Social influences and self-efficacy as predictors of youth smoking initiation and cessation: A 3-year longitudinal study of vocational high school students in Taiwan

Fong Ching Chang, Ching Mei Lee, Hsiang Ru Lai, Jeng Tung Chiang, Pi Hsia Lee, Wen Jau Chen

Research output: Contribution to journalArticle

47 Citations (Scopus)

Abstract

Aims: This 3-year longitudinal study examined changes in patterns of risk factors and protective factors of smoking initiation and cessation among vocational high school students in Taipei, Taiwan. Design and setting: In 2000, a total of 2151 10th grade students from 16 vocational high schools were assessed and followed up in the 11th and 12th grades. Self-administered questionnaires were collected in each year to assess the pattern of changes in smoking behaviors, and risk and protective factors. Findings: Of the 1654 non-smokers in the 10th grade, 227 students initiated smoking by the 12th grade. Higher risk factors such as peer smoking, peers offering cigarettes, alcohol use and lower protective factors, such as refusal self-efficacy, antismoking attitude and belief in the 10th grade predicted youth initiation by grade 12. Increases in risk factors and decreases in protective factors during the years from 10th to 12th grades were associated significantly with youth smoking initiation. Of the 494 smokers in the 10th grade, 76 students quit smoking by the 12th grade. Lower risk factors and higher protective factors in 10th grade smokers predict youth smoking cessation by grade 12. Decreases in risk factors and increases in protective factors were associated significantly with youth smoking cessation. Conclusions: The risk factors (i.e. social influences) and protective factors (i.e. self-efficacy) examined in this study predict both youth smoking initiation and youth smoking cessation.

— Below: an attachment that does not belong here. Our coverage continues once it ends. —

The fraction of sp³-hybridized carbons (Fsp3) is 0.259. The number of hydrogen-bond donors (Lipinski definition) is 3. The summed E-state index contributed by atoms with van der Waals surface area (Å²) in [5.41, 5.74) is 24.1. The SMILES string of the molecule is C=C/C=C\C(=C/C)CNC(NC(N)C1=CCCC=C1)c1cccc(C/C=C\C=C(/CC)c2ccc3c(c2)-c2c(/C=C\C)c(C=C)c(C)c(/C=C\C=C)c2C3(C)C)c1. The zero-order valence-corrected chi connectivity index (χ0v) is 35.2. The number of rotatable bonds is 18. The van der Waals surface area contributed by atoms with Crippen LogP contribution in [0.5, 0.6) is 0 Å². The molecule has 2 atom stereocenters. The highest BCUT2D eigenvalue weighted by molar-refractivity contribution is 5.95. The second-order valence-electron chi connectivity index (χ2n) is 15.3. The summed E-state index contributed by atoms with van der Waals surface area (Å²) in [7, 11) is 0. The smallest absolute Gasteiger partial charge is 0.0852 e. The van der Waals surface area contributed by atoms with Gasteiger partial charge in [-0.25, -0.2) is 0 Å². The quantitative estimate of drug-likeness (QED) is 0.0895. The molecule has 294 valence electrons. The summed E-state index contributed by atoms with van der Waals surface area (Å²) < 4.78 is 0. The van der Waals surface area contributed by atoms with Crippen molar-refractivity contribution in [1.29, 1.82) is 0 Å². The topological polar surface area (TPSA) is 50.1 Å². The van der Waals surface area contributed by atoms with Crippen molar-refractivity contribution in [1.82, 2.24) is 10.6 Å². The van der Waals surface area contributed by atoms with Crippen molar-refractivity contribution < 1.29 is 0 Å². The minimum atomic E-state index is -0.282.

Original languageEnglish
Pages (from-to)1645-1655
Number of pages11
JournalAddiction
Volume101
Issue number11
DOIs
Publication statusPublished - Nov 2006

Fingerprint

Smoking Cessation
Self Efficacy
Taiwan
Longitudinal Studies
Students
Smoking
Protective Factors
Tobacco Products
Alcohols

Keywords

  • Adolescent
  • Cessation
  • Initiation
  • Longitudinal study
  • Smoking
  • Taiwan

ASJC Scopus subject areas

  • Medicine (miscellaneous)

Cite this

Social influences and self-efficacy as predictors of youth smoking initiation and cessation : A 3-year longitudinal study of vocational high school students in Taiwan. / Chang, Fong Ching; Lee, Ching Mei; Lai, Hsiang Ru; Chiang, Jeng Tung; Lee, Pi Hsia; Chen, Wen Jau.

In: Addiction, Vol. 101, No. 11, 11.2006, p. 1645-1655.

Research output: Contribution to journalArticle

Chang, Fong Ching ; Lee, Ching Mei ; Lai, Hsiang Ru ; Chiang, Jeng Tung ; Lee, Pi Hsia ; Chen, Wen Jau. / Social influences and self-efficacy as predictors of youth smoking initiation and cessation : A 3-year longitudinal study of vocational high school students in Taiwan. In: Addiction. 2006 ; Vol. 101, No. 11. pp. 1645-1655.
@article{28b2507b11124b0ea2beb8adb5b6eb9a,
title = "Social influences and self-efficacy as predictors of youth smoking initiation and cessation: A 3-year longitudinal study of vocational high school students in Taiwan",
abstract = "Aims: This 3-year longitudinal study examined changes in patterns of risk factors and protective factors of smoking initiation and cessation among vocational high school students in Taipei, Taiwan. Design and setting: In 2000, a total of 2151 10th grade students from 16 vocational high schools were assessed and followed up in the 11th and 12th grades. Self-administered questionnaires were collected in each year to assess the pattern of changes in smoking behaviors, and risk and protective factors. Findings: Of the 1654 non-smokers in the 10th grade, 227 students initiated smoking by the 12th grade. Higher risk factors such as peer smoking, peers offering cigarettes, alcohol use and lower protective factors, such as refusal self-efficacy, antismoking attitude and belief in the 10th grade predicted youth initiation by grade 12. Increases in risk factors and decreases in protective factors during the years from 10th to 12th grades were associated significantly with youth smoking initiation. Of the 494 smokers in the 10th grade, 76 students quit smoking by the 12th grade. Lower risk factors and higher protective factors in 10th grade smokers predict youth smoking cessation by grade 12. Decreases in risk factors and increases in protective factors were associated significantly with youth smoking cessation. Conclusions: The risk factors (i.e. social influences) and protective factors (i.e. self-efficacy) examined in this study predict both youth smoking initiation and youth smoking cessation.",